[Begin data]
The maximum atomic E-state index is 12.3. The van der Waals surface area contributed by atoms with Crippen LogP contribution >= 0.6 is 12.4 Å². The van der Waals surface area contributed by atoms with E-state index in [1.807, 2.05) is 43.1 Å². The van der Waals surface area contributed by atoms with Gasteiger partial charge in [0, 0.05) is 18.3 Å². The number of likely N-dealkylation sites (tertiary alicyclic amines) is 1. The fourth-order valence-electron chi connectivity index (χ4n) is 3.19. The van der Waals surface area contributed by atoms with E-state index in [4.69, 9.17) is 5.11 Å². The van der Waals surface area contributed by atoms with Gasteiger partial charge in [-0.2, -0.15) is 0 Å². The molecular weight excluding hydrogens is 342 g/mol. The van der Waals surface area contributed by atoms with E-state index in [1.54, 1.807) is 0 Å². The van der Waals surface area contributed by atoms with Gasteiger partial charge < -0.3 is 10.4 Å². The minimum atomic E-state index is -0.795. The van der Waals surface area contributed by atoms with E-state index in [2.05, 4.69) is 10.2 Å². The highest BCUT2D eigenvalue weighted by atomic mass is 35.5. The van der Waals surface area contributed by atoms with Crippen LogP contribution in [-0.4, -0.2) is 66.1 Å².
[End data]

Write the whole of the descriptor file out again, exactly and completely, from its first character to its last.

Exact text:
The maximum atomic E-state index is 12.3. The van der Waals surface area contributed by atoms with Crippen LogP contribution >= 0.6 is 12.4 Å². The van der Waals surface area contributed by atoms with E-state index in [1.807, 2.05) is 43.1 Å². The van der Waals surface area contributed by atoms with Gasteiger partial charge in [0, 0.05) is 18.3 Å². The number of likely N-dealkylation sites (tertiary alicyclic amines) is 1. The fourth-order valence-electron chi connectivity index (χ4n) is 3.19. The van der Waals surface area contributed by atoms with E-state index in [4.69, 9.17) is 5.11 Å². The van der Waals surface area contributed by atoms with Gasteiger partial charge in [-0.2, -0.15) is 0 Å². The molecular weight excluding hydrogens is 342 g/mol. The van der Waals surface area contributed by atoms with E-state index in [1.54, 1.807) is 0 Å². The van der Waals surface area contributed by atoms with Gasteiger partial charge < -0.3 is 10.4 Å². The minimum atomic E-state index is -0.795. The van der Waals surface area contributed by atoms with E-state index in [2.05, 4.69) is 10.2 Å². The highest BCUT2D eigenvalue weighted by atomic mass is 35.5. The van der Waals surface area contributed by atoms with Crippen LogP contribution in [-0.4, -0.2) is 66.1 Å².